'The Venus of Willendorf, Side View of Female Figurine ...

The authors believe the figurines were crafted to honor senior women as co-creators of a distinct form of egalitarian society. Archeological evidence from  Çatalhöyük (in modern day Turkey) indicates that long before grains were used for food, women were harvesting  wild grasses to mix with clay to build homes and ovens, as well as for baskets and clothing.Their intimate knowledge of wild grains would lead women to first cultivate and then domesticate them as wheat and barley, as they went on to develop a range of food technologies, including the use of yeast to produce bread and beer.

Graeber and Wengrow hypothesize the figurines were a self-conscious effort to honor female wisdom, in contrast to the nearby upland society of Göbekli Tepe. The latter was a heroic warrior society, emphasizing male domination and conquest of weaker egalitarian societies for resources and slaves.***

Beginning around 5000 BC, egalitarian communities throughout Eurasia began to be overrun by “heroic” cattle keeping warriors who established themselves as a ruling elite and radically subordinated women.

Matriarchal societies (in which women controlled key stockpiles of food, clothing and tools) persisted in Wendat societies, in the pueblo Hopi and Zuni nations, the Minoan civilization of Crete and the Minangkabau (Muslim people of Sumatra).

*The most famous indigenous commentator was the Wendat (Huron) chief Kandiaronk, who visited Europe and had major influence on the Enlightenment philosophers Rousseau, Voltaire, Montesquieu and Locke, among others. Kandiaronk viewed indigenous societies as far wealthier and more advanced than French society because they were “free of the expectation of constant toil in pursuit of land and wealth.” In his view although the Wendat possessed fewer material goods, they possessed the more valuable assets of “ease, comfort and time (people typically worked 2-4 hours a day in foraging and horticultural societies – even medieval serfs rarely worked more than 6 hours a day).” He viewed French commoners as little more than slaves in constant fear of their superiors. It was also his view that the European-style punitive legal system encouraged selfish and acquisitive behavior. Moreover it was unthinkable to allow any member of Wendat society to starve or become destitute.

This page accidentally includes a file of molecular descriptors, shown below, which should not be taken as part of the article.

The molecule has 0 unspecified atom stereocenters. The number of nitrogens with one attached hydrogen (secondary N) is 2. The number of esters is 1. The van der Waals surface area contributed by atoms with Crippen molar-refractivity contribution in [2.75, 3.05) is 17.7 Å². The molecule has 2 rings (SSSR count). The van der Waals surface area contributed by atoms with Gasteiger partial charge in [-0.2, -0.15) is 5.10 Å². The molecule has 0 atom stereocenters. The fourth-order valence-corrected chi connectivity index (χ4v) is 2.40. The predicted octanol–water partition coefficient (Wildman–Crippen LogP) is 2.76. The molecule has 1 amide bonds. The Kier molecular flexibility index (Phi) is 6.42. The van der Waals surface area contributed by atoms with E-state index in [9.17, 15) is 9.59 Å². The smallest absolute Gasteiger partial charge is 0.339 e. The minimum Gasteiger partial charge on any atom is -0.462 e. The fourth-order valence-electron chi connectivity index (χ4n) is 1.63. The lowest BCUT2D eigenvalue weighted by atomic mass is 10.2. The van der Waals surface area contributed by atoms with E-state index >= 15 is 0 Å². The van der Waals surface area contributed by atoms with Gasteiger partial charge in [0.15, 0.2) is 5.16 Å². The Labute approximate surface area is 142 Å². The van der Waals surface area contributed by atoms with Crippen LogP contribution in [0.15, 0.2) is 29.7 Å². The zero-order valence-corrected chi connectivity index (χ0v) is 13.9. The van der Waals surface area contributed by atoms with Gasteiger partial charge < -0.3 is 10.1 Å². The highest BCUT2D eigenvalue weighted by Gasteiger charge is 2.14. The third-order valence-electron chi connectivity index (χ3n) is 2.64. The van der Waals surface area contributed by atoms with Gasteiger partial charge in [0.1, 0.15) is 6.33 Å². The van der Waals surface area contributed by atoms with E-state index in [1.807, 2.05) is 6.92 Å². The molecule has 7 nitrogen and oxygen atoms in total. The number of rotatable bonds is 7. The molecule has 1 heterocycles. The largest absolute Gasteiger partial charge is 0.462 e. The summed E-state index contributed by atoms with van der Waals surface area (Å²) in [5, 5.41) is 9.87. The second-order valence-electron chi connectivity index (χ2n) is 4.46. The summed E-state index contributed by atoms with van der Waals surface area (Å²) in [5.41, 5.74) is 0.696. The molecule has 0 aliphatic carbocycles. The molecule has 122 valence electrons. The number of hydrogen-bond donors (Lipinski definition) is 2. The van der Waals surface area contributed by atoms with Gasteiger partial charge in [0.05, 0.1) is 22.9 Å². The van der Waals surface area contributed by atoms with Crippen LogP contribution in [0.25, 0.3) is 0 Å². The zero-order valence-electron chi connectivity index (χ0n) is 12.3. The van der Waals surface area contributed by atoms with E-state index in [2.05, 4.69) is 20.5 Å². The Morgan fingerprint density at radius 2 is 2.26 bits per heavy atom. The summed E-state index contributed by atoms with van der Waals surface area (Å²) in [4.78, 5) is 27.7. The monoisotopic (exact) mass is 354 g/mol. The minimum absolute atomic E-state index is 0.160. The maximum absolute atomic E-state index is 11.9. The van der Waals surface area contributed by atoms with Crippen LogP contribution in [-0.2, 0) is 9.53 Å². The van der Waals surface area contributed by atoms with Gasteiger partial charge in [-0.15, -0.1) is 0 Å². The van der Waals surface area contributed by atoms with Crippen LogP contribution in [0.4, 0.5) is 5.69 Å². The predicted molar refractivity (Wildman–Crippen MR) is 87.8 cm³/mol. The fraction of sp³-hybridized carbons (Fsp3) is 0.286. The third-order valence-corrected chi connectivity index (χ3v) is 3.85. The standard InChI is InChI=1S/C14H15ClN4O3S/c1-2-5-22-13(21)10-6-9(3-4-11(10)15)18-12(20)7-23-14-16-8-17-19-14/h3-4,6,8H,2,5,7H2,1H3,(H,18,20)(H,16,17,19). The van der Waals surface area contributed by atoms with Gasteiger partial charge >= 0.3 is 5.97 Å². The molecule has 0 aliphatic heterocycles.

**Examples of hierarchical settlements in the New World that were overthrown or allowed to collapse (by residents simply walking away) included Cahokia and other Mississippian kingdoms, Teotihacan, the Great Plains nations (who abandoned farming for hunting after domesticating escaped Spanish horses) and various settlements of the Inuit, the Crow and a number Amazonian tribes.